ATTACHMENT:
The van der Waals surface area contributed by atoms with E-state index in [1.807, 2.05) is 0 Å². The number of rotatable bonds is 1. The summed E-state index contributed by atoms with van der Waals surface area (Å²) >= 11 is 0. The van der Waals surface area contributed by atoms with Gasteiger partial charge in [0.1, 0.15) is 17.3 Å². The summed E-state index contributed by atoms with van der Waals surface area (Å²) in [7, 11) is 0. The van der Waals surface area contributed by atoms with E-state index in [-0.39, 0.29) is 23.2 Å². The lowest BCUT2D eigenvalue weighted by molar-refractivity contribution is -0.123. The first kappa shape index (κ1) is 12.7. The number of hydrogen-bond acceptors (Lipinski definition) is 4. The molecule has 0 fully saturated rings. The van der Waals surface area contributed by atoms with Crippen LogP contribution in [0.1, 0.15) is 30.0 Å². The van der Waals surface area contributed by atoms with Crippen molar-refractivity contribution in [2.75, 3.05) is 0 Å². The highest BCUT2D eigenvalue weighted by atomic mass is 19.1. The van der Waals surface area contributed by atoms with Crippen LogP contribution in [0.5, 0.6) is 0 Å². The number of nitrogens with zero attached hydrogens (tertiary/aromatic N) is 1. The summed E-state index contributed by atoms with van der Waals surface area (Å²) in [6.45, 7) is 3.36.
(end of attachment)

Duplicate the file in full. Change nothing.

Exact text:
The van der Waals surface area contributed by atoms with E-state index in [1.807, 2.05) is 0 Å². The number of rotatable bonds is 1. The summed E-state index contributed by atoms with van der Waals surface area (Å²) >= 11 is 0. The van der Waals surface area contributed by atoms with Gasteiger partial charge in [0.1, 0.15) is 17.3 Å². The summed E-state index contributed by atoms with van der Waals surface area (Å²) in [7, 11) is 0. The van der Waals surface area contributed by atoms with E-state index in [-0.39, 0.29) is 23.2 Å². The lowest BCUT2D eigenvalue weighted by molar-refractivity contribution is -0.123. The first kappa shape index (κ1) is 12.7. The number of hydrogen-bond acceptors (Lipinski definition) is 4. The molecule has 0 fully saturated rings. The van der Waals surface area contributed by atoms with Crippen LogP contribution in [0.1, 0.15) is 30.0 Å². The van der Waals surface area contributed by atoms with Crippen molar-refractivity contribution in [2.75, 3.05) is 0 Å². The highest BCUT2D eigenvalue weighted by atomic mass is 19.1. The van der Waals surface area contributed by atoms with Crippen LogP contribution in [0.5, 0.6) is 0 Å². The number of nitrogens with zero attached hydrogens (tertiary/aromatic N) is 1. The summed E-state index contributed by atoms with van der Waals surface area (Å²) in [6.45, 7) is 3.36.